For a recent session with teachers about whole school numeracy, I created a couple of animations demonstrating:
The Mathematics General (Stage 6, Years 11 and 12) syllabus in NSW includes numerous content points, considerations and suggest applications involving spreadsheets. But, I suspect, many teachers are not using spreadsheets in their lessons mainly because you get through the course without using them. Yet using a spreadsheet to complete some of the mathematical heavy lifting, can allow for the use of real-life data and the investigation of scenarios.
On MathsLinks there is a new feature to create Lists. Lists are, like they sound, similar to a wishlist or shopping cart - you can create a list of links chosen from MathsLinks.
Many teachers are now using Google Classroom to connect with their students. Recently Google added the ability for external sites to share to your classroom. I have added this functionality to MathsLinks.
As a serial organiser, a brain cell explodes when I read on a social network involving teachers, "where can I find?" or "has anyone got?".
Recently, I have been considering how to see more fruit in my classroom. As I mentioned previously, the effort factor is significant. The modern idea that students will (or should?) only engage in activities of interest to them goes against everything they will come up against in the future.
I am presenting twice in September about how I use technology to engage, enhance and extend in my teaching.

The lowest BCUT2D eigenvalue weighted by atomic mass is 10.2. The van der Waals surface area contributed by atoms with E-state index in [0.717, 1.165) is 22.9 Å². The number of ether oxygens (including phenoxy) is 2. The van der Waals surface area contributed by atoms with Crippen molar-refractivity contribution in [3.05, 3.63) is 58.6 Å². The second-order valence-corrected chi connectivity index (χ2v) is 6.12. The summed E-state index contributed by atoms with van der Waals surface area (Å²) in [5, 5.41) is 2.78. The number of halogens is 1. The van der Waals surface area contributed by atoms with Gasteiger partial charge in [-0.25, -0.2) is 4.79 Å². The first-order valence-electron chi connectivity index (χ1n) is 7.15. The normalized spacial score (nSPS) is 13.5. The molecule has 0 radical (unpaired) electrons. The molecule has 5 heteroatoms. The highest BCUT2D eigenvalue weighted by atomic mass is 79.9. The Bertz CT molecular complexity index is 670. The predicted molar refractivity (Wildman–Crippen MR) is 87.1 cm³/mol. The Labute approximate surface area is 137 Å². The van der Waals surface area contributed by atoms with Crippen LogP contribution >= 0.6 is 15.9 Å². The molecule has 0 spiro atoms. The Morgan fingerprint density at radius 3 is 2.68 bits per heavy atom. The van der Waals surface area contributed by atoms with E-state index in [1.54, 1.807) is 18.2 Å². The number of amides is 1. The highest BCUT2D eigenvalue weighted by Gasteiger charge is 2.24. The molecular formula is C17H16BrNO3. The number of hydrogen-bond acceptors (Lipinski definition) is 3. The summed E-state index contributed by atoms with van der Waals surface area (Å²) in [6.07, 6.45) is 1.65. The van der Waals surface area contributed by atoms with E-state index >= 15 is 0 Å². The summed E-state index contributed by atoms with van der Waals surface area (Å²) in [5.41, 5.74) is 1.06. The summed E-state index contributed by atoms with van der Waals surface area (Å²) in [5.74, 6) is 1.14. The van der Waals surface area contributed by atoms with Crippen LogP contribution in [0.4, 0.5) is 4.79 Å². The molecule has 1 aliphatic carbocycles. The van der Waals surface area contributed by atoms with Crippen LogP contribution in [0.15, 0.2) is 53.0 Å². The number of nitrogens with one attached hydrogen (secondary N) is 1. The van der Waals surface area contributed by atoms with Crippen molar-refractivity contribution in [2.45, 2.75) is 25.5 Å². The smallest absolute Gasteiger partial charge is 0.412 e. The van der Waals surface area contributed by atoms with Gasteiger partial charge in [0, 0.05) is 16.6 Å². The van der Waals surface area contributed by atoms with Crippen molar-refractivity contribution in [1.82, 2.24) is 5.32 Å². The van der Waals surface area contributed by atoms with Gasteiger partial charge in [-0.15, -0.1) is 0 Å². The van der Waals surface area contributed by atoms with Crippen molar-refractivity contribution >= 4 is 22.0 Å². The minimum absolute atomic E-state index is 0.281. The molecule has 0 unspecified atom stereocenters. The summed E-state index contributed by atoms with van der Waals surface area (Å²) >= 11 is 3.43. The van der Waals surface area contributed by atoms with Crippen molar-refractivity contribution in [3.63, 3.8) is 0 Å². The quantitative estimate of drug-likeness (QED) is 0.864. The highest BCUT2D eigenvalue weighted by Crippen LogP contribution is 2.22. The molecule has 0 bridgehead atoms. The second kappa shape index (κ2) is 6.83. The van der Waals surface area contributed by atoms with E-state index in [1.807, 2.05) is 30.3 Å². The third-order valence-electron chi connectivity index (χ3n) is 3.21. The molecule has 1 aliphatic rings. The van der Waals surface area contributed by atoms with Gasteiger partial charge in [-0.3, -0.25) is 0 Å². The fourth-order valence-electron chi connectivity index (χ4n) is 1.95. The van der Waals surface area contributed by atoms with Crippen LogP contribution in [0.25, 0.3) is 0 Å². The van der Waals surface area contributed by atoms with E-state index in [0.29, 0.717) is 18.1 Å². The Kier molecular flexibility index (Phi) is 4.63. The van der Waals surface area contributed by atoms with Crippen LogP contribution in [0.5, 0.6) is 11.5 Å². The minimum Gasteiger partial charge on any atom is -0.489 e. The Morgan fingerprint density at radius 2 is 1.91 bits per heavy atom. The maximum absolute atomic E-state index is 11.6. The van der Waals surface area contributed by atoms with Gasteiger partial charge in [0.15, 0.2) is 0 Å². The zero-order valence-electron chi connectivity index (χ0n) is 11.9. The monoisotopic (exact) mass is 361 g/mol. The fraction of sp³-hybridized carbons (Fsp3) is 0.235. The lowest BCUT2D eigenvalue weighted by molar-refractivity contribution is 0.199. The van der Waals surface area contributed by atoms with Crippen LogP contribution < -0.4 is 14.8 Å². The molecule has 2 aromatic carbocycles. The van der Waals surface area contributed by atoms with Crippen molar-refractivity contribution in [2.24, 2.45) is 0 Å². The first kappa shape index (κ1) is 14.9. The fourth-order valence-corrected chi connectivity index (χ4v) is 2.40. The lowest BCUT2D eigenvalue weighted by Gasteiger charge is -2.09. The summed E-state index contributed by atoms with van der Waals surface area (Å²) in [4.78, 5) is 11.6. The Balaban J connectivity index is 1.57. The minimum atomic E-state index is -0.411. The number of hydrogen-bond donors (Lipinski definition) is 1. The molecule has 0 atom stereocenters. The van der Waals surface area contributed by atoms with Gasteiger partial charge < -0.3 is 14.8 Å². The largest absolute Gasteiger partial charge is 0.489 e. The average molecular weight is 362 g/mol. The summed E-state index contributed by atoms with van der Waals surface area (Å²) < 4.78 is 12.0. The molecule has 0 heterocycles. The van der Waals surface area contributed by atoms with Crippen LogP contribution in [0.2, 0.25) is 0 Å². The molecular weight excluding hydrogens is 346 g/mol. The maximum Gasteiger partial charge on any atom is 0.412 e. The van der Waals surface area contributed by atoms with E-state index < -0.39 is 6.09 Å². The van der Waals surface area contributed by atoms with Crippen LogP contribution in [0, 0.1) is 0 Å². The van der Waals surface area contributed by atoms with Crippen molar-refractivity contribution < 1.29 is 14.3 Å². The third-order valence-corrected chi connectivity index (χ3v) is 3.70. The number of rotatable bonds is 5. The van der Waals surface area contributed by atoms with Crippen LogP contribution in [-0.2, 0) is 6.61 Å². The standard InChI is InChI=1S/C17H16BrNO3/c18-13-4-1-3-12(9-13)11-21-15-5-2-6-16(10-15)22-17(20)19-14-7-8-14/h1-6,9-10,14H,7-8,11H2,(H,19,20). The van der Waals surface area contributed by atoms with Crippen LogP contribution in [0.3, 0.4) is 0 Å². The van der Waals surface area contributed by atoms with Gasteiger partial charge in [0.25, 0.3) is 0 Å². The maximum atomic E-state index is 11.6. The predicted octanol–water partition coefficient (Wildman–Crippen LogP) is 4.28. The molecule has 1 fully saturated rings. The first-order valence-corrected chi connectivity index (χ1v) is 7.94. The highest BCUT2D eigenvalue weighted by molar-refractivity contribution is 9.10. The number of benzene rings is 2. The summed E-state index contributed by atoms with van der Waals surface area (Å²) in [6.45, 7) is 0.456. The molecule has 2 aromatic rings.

You can now sign in to MathsLinks with an Edmodo account.
This saves you from remembering another username and password.
MathsLinks also allows you to sign in with a Facebook, Twitter, Google or LinkedIn account.
[If you already have an account on MathsLinks, go to your profile page and you can add the ability to sign in with Edmodo.]
Happy end of school year (in Australia at least).
The annual Mathematical Association of NSW (MANSW) conference is this week. I hope to meet some of you there. I will have lots of MathsLinks business cards for you to take back to your colleagues.
TeachMeet AC Maths on Thursday gone was fantastic. Check out the wiki page for the presentations.
Here’s my 2 minute presentation about MathsLinks.
Lots of links added to MathsLinks and and files added to MathsFaculty.
For teachers in Sydney, I hope to see you at the TeachMeet for the Australian Curriculum in Maths – this week, Thursday 1st August 2013.
A new help page on MathsLinks has 6 videos to help you, your staff or colleagues get acquainted with using MathsLinks. The videos total just under 6 minutes and cover signing up, using a link page, sharing from MathsLinks, browsing, submitting a link and getting updates. Ideal for a faculty meeting or staff development day activity.
A reminder about the new feature added this week. You can now leave a comment on any link or resources shared on MathsLinks and MathsFaculty.
The comment might be a teaching idea or a review of the resource.
In January, I wrote “let’s make 2013 the Year of Sharing”. We probably all know that some of the best sharing is not a specific link or a tangible resource, but an idea. Those discussions may happen in the staffroom, over a coffee, on playground duty or on a social network.
Sydney, Australia, based teachers put Thursday 1st August 2013 in your diary for the TeachMeet Australian Curriculum Maths.
This week, MathsLinks hit 700 links all categorised by topics and syllabus.
Downloadable Essentials is a new section on MathsKit.